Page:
Tuesday, April 15, 2014
Council defeats taxation bylaw motion; takes the issue to Special session on Wednesday
That after a split vote on Monday night left Council in the position of having defeated the most recent financial blue print with its 1.2 per cent tax increase.
With Councillor Carlick-Pearson not at Monday's session, Council split 3-3 on the issue, sending the motion to defeat, with Council to try once again to carve out its financial plan in a special session set for Wednesday.
A date where hopefully everyone will be in attendance (with an attempt to reach the vacationing Councillor Carlick-Pearson by phone) and the discussions will finally deliver some kind of decision on what the city plans to bring forward to its taxpayers.
As we have mentioned frequently during this process, when it comes to the Budget planning of recent years, the final decision is never really an easily attainable moment for Council.
The path is more meandering than straight line, with as we have seen this week, one week's solid decision making and definitive statements giving way to a new shift, which puts all the work of the past on the shelf, as another round of discussion takes place.
Last year it was a surprise labour agreement, (the terms of which were never shared with the public) that seemingly changed the nature of the City's Budget plan, a last minute thing that left all the previous work of the previous months more of a working document, than any kind of a final declaration.
For the moment, the new change in the dynamic would appear to be City Council's concerns with Regional District, a theme introduced on Monday and one which perhaps Wednesday's discussions will carry on with, as Council expresses more of its thoughts on Regional District taxation and the burden that Prince Rupert believes is unjustly held by the largest municipality of the region.
How that issue as well as the Mayor's wish for a larger contribution from the Region on such files as the Airport, Taxation and Policing play out remains to be seen.
Councillors revisited many of their themes of the April 1st meeting which at the time delivered the tax bylaw with its 1.2 percent increase. After about fifteen minutes of back and forth on many of the same themes of the last two months, the Mayor put the bylaw to a vote, which resulted in the split.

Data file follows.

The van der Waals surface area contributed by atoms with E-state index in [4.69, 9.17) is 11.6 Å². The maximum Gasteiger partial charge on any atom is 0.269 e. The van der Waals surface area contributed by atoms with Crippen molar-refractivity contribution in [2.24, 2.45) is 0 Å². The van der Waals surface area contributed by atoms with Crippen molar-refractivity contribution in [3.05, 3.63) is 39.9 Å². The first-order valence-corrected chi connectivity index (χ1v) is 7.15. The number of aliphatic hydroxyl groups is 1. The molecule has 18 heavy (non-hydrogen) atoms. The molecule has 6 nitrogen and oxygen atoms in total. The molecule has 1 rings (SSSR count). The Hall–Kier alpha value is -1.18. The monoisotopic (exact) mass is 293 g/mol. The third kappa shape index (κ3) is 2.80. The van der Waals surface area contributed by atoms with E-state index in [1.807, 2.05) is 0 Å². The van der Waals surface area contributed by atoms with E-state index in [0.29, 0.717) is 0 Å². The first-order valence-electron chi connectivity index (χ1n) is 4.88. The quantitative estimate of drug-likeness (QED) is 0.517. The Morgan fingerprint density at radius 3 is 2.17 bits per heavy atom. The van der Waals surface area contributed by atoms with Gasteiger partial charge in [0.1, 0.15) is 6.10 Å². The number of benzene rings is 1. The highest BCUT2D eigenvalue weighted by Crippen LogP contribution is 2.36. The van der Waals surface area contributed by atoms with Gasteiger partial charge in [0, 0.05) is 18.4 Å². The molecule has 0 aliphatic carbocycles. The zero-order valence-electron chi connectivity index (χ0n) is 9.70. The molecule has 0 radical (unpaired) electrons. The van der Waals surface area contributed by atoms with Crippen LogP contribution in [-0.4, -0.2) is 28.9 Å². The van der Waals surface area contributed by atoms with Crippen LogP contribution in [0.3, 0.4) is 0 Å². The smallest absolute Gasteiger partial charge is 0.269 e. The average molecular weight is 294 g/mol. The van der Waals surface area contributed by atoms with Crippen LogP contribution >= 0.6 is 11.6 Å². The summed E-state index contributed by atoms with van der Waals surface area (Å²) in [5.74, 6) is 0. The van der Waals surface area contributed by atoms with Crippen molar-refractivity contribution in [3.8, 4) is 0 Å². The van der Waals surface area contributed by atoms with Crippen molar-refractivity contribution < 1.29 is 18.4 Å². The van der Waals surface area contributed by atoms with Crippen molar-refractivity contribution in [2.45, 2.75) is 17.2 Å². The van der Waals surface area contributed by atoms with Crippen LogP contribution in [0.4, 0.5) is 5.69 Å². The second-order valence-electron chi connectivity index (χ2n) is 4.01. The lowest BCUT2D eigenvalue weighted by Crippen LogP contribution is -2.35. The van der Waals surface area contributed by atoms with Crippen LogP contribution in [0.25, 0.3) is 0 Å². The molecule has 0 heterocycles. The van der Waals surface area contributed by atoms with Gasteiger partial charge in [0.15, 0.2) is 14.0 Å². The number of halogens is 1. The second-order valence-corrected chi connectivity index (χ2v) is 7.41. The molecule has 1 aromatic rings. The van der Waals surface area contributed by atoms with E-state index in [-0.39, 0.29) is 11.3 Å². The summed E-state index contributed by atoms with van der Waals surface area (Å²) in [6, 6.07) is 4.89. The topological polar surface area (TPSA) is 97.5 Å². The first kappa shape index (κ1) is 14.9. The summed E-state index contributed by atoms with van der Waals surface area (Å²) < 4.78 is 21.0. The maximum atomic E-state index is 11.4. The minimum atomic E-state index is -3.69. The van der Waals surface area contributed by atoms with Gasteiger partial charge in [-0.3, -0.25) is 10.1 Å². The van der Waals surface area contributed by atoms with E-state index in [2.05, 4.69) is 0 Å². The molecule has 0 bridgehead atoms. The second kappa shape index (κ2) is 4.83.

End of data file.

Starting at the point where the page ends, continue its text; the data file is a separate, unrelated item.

With City Manager Robert Long advising that the motion was then defeated and that Council would have to return to work on finding that much desired compromise.
While the larger issues of the Regional District, concerns over the Port and the PILT payments will no doubt make for much of Council's discussions future sessions.
For the moment, the larger issue will be to deliver a budget document before the May deadline arrives, Council returns to that process with a Special Wednesday session, which if they can find some common ground on, they will then put to a vote for first, second and third reading.
If successful, Council will then return in another Special session on Tuesday the 22nd to finish off the process.
Prince Rupert's taxpayers no doubt await the latest chapter in the ongoing drama, wondering if Council can finally nail down the numbers and give them some information on the tax burden that may be theirs this year.
The full review of the latest twist in the Budget saga can be found from the City's Video Archive.
The discussion runs from the 57 minute mark to the 1 hour twenty four minute mark.
We have more items on developments at City Hall available on our archive page.